Law, government and the use of force

I am not too sure if most people, particularly those who are not familiar with various libertarian ideas, realize the significance of passing a legislation and then enforcing it. Put plainly, the worst possible outcome for a person disobeying any law is death. Consider an example-

A government passes a law banning smoking in public with n sum of money as fine for the offense. A person, X, disregards the law and lights up in a public area. A cop comes and asks X to pay the fine. And X refuses. In such a case, the cop will move to arrest X. If X resists arrest, the cop is within his rights to shoot X down.

What happens to X in the above example depends on his actions and those of the cop. If X is pragmatic, he would not smoke in public. If he does, he would probably pay up the fine. If the cop is in a benevolent mood, he might let X go with a warning instead of a fine. And so on.

The situation assumes significance in today’s times because of the increasing interference of government in what is purely private space. Making helmets and seat belts compulsory, banning smoking in public areas in toto etc. are rightfully called nanny laws because it is not the business of government to dictate how people should lead their lives. Government can and should only regulate those actions of people that directly affect the safety and property of others. A person not wearing a helmet is a danger to himself and not others. A similar case can be made in the case of a seatbelt. On banning smoking on the grounds that secondhand smoke is harmful, I support a ban only to the extent that people who do not choose to expose themselves to such smoke should not be subjected to such smoke. So a ban on public roads and similar areas is fine. But a blanket ban in restaurants etc. is not acceptable because the business owner should be allowed to create special smoking only sections for such customers if he so desires.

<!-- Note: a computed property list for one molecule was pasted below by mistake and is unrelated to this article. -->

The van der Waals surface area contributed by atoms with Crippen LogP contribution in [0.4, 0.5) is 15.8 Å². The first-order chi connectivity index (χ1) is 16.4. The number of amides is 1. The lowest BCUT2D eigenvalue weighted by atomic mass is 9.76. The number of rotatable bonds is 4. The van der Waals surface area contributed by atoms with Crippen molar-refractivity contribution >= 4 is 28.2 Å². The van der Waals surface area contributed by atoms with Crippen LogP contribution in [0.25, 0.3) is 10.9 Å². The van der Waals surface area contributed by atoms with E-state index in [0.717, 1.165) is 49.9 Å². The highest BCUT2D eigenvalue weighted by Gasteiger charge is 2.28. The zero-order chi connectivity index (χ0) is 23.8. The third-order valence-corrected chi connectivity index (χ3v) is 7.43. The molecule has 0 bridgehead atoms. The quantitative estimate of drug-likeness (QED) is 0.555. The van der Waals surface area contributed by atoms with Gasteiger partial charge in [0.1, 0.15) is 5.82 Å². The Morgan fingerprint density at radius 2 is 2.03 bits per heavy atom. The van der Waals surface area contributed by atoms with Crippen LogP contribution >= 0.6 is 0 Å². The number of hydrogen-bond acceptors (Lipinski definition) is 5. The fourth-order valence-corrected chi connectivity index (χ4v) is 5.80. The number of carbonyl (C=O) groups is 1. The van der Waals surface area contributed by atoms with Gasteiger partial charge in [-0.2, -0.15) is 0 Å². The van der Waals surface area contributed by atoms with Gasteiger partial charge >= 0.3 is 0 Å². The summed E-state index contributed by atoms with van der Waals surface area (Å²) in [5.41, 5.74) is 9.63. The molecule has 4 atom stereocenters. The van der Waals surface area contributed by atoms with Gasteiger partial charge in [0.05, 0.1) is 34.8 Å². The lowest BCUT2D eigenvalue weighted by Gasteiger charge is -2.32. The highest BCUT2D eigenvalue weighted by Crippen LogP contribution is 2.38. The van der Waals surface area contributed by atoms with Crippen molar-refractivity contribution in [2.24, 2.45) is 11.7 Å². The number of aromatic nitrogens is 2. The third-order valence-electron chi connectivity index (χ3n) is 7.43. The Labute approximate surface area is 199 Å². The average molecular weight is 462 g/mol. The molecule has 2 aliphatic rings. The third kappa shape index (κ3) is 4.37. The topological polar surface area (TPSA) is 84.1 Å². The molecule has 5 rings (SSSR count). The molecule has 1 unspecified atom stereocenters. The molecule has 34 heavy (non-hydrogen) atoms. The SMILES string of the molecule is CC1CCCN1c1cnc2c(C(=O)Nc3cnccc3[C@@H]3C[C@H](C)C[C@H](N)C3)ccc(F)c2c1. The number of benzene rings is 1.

Things reach a point of irony in cases such as a ban on consumption of narcotics or a case of attempted suicide. The government will not let X harm himself by consuming drugs and won’t let him commit suicide, but is ready to kill him (if push comes to shove), if he disobeys a law banning such activities. Do such apparent contradictions not enter the heads of lawmakers and bureaucrats writing laws? The only thing I can think of for the proliferation of anti-liberty laws, apart from stupidity, is a case of malicious intent on part of those responsible for running government. Because law enforcement, in the case of trivial laws, is big business, if the enforcers are corrupt.

As Tacitus said, the more corrupt the state, the more numerous the laws.

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